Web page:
Athens-Clarke County has a long and rich history which is interwoven with that of the state of Georgia and the nation. In 1801, the site was purchased for location for the University of Georgia, the first university chartered by a state government (1785) in the United States. Clarke County, named after the Revolutionary War hero Elijah Clarke, was carved out of the existing Jackson County in 1801; in 1806 Athens was incorporated. The area had quickly become a center, not only for education, but also for culture, commerce and industry. In 1991, the City of Athens and Clarke County were unified under one government.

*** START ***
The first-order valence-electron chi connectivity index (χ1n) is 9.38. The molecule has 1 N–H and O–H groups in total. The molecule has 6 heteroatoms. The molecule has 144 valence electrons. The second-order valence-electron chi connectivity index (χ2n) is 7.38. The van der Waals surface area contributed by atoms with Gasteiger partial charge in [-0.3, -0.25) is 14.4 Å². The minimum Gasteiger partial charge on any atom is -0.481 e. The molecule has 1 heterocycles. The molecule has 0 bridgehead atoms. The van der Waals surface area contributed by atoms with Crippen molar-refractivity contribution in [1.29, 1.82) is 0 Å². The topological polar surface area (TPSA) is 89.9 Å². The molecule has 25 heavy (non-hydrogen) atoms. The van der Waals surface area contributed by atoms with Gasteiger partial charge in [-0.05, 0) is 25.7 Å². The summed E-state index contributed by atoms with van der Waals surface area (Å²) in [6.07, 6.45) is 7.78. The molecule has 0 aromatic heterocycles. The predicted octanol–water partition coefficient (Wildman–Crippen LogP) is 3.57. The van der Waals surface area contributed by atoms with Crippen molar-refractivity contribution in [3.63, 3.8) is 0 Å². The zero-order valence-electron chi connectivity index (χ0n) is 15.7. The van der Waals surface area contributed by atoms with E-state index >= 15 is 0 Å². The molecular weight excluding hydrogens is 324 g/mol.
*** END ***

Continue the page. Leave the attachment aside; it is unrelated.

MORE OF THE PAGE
Athens-Clarke County has retained many of its historic resources. The town currently has thirty-two individual resources and twelve districts listed on the National Register of Historic Places. These designations include several residential districts, the downtown commercial districts, the North Campus of the University of Georgia, as well as historic churches, schools and mill buildings that reflect the diverse history of Athens-Clarke County. One of the most notable, the Taylor-Grady House, located near downtown, is a National Historic Landmark associated with the Southern orator, Henry Grady. Numerous buildings in Clarke County were documented by the Historic American Buildings Survey. In 1986, a local historic preservation ordinance was enacted. Thirty individual resources and four districts are now protected under local designation. - NRHP, 1988